The new standard takes effect immediately.
This weak change may perhaps drive a few schools to stop scraping the bottom of the barrel for students. But it has already sparked reactionary struggle. Yesterday, presumably in anticipation of today's revision of Standard 316, various high officials from the following 13 ABA-accredited law schools wrote to ask the ABA to "convene a task force to work toward an appropriate outcome standard to determine fitness for the practice of law" and to offer to serve on the task force themselves:
District of Columbia
North Carolina Central
Southern University Law Center
Texas Southern University
Western New England
The list reads like a veritable Who's Who of toilets and über-toilets. What do these exalted scamsters propose? They assure us that they "express no consensus view on an appropriate standard or outcome". Yet they add the following:
The precipitous decline in bar pass rates of graduates of ABA-accredited law schools in almost every state in the last ten years signals that the exams, themselves, may be faulty, that scoring may be improperly designed, or that other methods of determining fitness for the practice of law should be studied. We think an examination of how best to determine fitness for the practice of law will be fittingly complemented by the work of the NCBE Testing Task Force that is looking at the bar exam itself to determine whether it is “keeping pace with the changing legal profession.” While decline in bar pass rates might be addressed through a modified bar exam, additional solutions can be identified through an ABA task force studying the broader issue of an appropriate standard to determine fitness for the practice of law.
And there we have it. They blame the bar exams themselves for that "precipitous decline", and they propose to identify "an appropriate standard"—apparently the modification or outright replacement of the bar exams. Never do they suggest that the law schools could be responsible for any part of the decline. Well, the bar exams haven't changed much over the past decade, but the quality of the students at many an über-toilet has indeed declined precipitously. Consider the following illustrative data, which show for each year the LSAT scores (at the 25th, 50th, and 75th percentiles) and the rate of success on the state's bar exam for those graduates who took it in the year in question:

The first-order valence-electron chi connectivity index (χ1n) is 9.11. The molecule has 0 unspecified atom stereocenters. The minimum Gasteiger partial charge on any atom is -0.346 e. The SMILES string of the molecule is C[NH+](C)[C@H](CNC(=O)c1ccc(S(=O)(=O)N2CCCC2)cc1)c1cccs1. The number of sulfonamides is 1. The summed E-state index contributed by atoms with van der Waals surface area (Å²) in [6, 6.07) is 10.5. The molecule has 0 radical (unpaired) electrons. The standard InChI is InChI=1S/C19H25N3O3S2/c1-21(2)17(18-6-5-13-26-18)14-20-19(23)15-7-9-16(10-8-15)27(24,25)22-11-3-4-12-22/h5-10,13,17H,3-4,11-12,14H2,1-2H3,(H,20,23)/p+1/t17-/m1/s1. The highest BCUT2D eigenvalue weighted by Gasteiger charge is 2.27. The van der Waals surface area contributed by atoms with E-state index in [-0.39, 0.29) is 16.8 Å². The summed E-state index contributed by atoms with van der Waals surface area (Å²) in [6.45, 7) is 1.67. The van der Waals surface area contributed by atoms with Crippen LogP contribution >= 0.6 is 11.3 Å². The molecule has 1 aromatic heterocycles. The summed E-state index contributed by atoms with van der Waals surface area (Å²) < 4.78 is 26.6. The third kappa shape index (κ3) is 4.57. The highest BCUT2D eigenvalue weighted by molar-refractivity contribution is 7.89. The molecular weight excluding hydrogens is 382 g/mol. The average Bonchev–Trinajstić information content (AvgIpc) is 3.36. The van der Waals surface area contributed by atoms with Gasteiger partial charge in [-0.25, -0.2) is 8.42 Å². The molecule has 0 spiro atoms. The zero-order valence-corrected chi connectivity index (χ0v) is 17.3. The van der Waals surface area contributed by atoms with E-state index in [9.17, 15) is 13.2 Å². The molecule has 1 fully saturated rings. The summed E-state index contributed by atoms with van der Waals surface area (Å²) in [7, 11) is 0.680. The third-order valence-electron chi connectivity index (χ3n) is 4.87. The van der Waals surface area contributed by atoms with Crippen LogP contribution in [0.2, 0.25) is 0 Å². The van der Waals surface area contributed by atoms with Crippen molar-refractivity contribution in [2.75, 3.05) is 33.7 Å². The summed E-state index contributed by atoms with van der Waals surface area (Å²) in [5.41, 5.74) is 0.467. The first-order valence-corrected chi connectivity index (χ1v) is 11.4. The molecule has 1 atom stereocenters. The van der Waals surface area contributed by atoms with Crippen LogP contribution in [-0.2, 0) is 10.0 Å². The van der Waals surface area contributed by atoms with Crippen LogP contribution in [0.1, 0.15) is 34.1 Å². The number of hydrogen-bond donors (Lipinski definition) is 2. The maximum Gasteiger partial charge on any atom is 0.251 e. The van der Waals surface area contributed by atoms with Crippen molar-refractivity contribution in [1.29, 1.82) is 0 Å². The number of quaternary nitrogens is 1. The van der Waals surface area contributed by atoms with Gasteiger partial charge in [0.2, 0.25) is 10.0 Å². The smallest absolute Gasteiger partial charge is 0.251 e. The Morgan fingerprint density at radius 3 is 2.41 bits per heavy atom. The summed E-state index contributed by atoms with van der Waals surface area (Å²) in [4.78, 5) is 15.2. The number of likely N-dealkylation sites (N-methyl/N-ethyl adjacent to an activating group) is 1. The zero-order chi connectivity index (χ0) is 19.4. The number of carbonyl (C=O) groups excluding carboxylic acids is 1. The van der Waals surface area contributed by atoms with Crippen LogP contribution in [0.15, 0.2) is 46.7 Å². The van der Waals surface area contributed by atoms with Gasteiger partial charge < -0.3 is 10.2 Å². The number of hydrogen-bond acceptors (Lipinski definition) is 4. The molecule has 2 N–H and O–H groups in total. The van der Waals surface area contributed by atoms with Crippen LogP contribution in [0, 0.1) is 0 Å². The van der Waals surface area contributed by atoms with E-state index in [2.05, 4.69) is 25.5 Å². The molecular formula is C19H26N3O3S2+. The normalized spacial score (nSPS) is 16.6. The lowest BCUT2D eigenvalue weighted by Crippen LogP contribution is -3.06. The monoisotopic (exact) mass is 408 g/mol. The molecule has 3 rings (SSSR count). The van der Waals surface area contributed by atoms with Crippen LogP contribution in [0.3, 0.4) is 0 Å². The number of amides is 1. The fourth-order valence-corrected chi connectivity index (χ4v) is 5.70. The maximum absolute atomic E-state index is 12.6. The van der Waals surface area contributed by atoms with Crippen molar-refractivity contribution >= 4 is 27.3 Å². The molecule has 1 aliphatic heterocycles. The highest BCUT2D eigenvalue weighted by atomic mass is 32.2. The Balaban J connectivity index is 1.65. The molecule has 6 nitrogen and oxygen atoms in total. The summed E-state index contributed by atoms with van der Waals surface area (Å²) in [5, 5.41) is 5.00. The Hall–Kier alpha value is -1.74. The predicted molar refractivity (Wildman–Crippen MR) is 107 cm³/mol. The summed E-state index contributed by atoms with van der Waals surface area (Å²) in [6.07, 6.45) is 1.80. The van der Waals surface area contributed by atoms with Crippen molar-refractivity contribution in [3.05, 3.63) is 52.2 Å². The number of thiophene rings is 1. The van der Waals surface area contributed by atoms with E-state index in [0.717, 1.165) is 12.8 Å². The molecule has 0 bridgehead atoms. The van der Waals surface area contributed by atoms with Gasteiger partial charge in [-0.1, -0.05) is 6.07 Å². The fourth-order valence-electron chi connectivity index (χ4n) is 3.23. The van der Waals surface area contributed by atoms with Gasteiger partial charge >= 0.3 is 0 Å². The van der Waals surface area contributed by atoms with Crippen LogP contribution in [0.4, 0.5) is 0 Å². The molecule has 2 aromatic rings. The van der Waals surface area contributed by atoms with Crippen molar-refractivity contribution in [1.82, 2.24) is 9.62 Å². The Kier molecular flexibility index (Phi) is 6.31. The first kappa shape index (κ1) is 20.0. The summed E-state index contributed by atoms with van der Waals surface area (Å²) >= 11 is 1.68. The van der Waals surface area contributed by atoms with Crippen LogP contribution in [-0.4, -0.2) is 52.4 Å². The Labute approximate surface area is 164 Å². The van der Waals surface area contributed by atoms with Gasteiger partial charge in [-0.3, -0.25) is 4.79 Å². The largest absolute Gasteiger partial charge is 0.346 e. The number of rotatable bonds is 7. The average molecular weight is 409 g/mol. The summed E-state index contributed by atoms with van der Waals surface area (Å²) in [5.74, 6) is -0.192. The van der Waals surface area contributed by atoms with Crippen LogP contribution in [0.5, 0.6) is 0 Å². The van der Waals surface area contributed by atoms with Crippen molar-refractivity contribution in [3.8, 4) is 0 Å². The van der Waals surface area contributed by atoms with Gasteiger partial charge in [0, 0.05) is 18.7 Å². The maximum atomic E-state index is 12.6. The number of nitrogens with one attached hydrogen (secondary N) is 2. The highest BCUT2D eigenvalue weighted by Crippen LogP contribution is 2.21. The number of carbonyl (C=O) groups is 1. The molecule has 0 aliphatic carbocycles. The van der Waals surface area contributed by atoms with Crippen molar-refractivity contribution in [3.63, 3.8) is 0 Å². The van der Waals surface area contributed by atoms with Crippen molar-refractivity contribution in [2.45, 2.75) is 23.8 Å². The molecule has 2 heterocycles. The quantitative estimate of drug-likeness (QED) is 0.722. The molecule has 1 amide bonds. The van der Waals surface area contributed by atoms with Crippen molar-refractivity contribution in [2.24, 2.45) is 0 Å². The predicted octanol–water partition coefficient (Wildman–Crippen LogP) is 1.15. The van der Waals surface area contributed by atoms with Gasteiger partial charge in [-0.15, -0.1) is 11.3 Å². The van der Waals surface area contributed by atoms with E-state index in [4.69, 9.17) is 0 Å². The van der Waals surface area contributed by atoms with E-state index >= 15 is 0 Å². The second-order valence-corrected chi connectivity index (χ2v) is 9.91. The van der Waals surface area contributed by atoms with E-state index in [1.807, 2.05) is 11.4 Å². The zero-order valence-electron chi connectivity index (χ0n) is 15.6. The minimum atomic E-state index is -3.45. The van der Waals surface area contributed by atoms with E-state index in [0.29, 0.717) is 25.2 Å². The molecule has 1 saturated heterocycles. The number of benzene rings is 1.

2010: 144/146/151; 84.5%
2017: 139/142/146; 58.8%
2010: 153/155/159; 79.3%
2017: 145/148/150; 46.9%
2010: 149/151/153; 55.9%
2017: 142/144/147; 26.5%
On the other extreme, we have the following very different results:
2010: 170/172/175; 97.7%
2017: 169/171/173; 97.7%
2010: 171/173/176; 98.0%
2017: 170/173/175; 100.0%
2010: 171/173/176; 97.1% (New York, not Connecticut)
2017: 170/173/175; 98.3%
These data, admittedly not exhaustive, suggest a correlation over time between a school's LSAT scores and its rates of success on the relevant bar exam. If it be objected that the two groups of schools represent different states and therefore different bar exams, I can happily substitute the U of Michigan (same state as Cooley), Duke (same state as Elon), and Stanford (same state as Thomas Jefferson): the results are similar. And they offer no support for the groundless allegation of "faulty" bar exams or "improperly designed" scoring.
Now, it is true that correlation does not imply causation. But the data above give at least grounds for suspicion. Any serious investigation would look at the cohorts themselves and ask whether the well-established decline in the quality of the students at many lousy law schools had anything to do with the plummeting of those cohorts' rates of success on the bar exams. Common sense suggests that it did, and the data back that up. But of course the scamsters who live large off toilet law schools won't do anything that might jeopardize their fancily paid sinecures. Instead, they want to abolish the exams that expose their schools' utter lousiness—all while purporting to act in the public interest.
Appointing a "task force" packed with a baker's dozen of toilet law schools would be tantamount to setting foxes to guard the henhouse. With at most three exceptions, those schools are utter disasters. Why the hell should they get to decide on "an appropriate standard"? They have no meaningful standards! They certainly should not be able to springboard themselves into compliance with Standard 316 by supplanting the bar exams with some low threshold that even their sub-marginal cohorts might be able to cross.
While they scheme to neutralize requirements for maintaining accreditation, the über-toilets have almost three years to bring their graduates' rates of passing up to the 75% mark. Some of them might succeed by imposing a minimum LSAT score of 150 or more. That, however, would entail reducing enrollment to a small fraction of the current level, and many über-toilets could not survive so drastic a reduction. I therefore anticipate open warfare against bar exams, the LSAT, and other objective standards that lay bare the irremediable shittiness of many dozens of toilet law schools.